Higher Education News
President’s Education Awards Program (PEAP): A Celebration of Student Achievement And Hard Work in the Classroom!
President’s Education Awards Program (PEAP) student recipients are selected annually by their school principal. This year, PEAP provided individual recognition to nearly 3 million graduates (at the elementary, middle and high school level) across the nation at more than 30,000 public, private and military schools from all 50 states, the District of Columbia, Puerto Rico, and the Outlying Areas: American Samoa, Guam, the Northern Mariana Islands and the U.S. Virgin Islands.
Students received a certificate signed by President Donald Trump and U.S. Secretary of Education Betsy DeVos. Schools also received letters signed by the President and the Secretary.
The Department is encouraging every school across the country to be on the lookout for 2017-18 school year materials from its program partners: the National Association of Elementary School Principals (NAESP) and the National Association of Secondary School Principals (NASSP). The materials outline how to order certificates to awards before the end of the school year. Certificates are FREE, and there is no limit.
Please review the list at https://www.ed.gov/presedaward/to see if your school currently participates. If not, contact your local school/principal and urge them to participate for the upcoming school year.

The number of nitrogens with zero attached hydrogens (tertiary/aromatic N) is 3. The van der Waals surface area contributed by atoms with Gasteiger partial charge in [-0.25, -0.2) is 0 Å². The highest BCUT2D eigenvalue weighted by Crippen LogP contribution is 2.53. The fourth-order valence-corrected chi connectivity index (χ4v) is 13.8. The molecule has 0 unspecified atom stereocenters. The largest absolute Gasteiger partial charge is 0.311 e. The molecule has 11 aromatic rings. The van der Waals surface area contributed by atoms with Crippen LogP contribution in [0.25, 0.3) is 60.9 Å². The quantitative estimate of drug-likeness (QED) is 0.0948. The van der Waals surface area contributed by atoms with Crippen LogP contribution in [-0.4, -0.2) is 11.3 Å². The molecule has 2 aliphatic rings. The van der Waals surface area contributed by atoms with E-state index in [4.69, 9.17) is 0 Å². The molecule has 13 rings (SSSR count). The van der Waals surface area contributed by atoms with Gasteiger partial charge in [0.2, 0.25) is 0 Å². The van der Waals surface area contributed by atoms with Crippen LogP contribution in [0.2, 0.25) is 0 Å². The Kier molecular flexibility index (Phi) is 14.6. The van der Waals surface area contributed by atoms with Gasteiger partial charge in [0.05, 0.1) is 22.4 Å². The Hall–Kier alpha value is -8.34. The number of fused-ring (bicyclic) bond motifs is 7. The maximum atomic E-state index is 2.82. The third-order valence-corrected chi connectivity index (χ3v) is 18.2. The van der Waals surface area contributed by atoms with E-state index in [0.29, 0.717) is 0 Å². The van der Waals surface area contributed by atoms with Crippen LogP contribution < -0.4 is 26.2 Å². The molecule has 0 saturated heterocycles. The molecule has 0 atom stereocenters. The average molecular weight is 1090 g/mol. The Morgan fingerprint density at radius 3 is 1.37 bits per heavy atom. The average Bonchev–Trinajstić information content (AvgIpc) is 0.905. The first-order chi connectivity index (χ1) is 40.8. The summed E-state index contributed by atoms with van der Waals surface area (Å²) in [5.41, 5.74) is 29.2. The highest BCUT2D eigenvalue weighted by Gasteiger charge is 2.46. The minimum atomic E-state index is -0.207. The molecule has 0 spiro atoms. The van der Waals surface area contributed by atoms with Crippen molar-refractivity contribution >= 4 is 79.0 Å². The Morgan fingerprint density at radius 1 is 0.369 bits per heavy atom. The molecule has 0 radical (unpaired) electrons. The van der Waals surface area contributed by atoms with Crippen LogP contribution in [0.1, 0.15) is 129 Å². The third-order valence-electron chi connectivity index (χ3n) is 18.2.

PEAP was founded in 1983. Every year since then, the program has provided principals with the opportunity to recognize students who meet high standards of academic excellence, as well as those who have given their best effort, often overcoming obstacles in their learning. Eligible graduating K-12 students are selected by their principal under two categories.
- The President’s Award for Educational Excellence – This award recognizes academic success in the classroom. To be eligible, students must meet a few academic requirements, including a high grade point average or other school-set criteria and a choice of either state test performance or teacher recommendations.
- The President’s Award for Educational Achievement – This award recognizes students that show outstanding educational growth, improvement, commitment, or intellectual development in their subjects but do not meet the academic criteria above. Its purpose is to encourage and reward students who give their best effort, often in the face of special obstacles, based on criteria developed at each school.
Recent School Celebrations –
Germantown Elementary School in Maryland serves a diverse student population of about 300 from pre-K through fifth- grade. I had the honor of joining them to congratulate 32 amazing students who were being presented with PEAP certificates during the school’s fifth-grade promotion ceremony.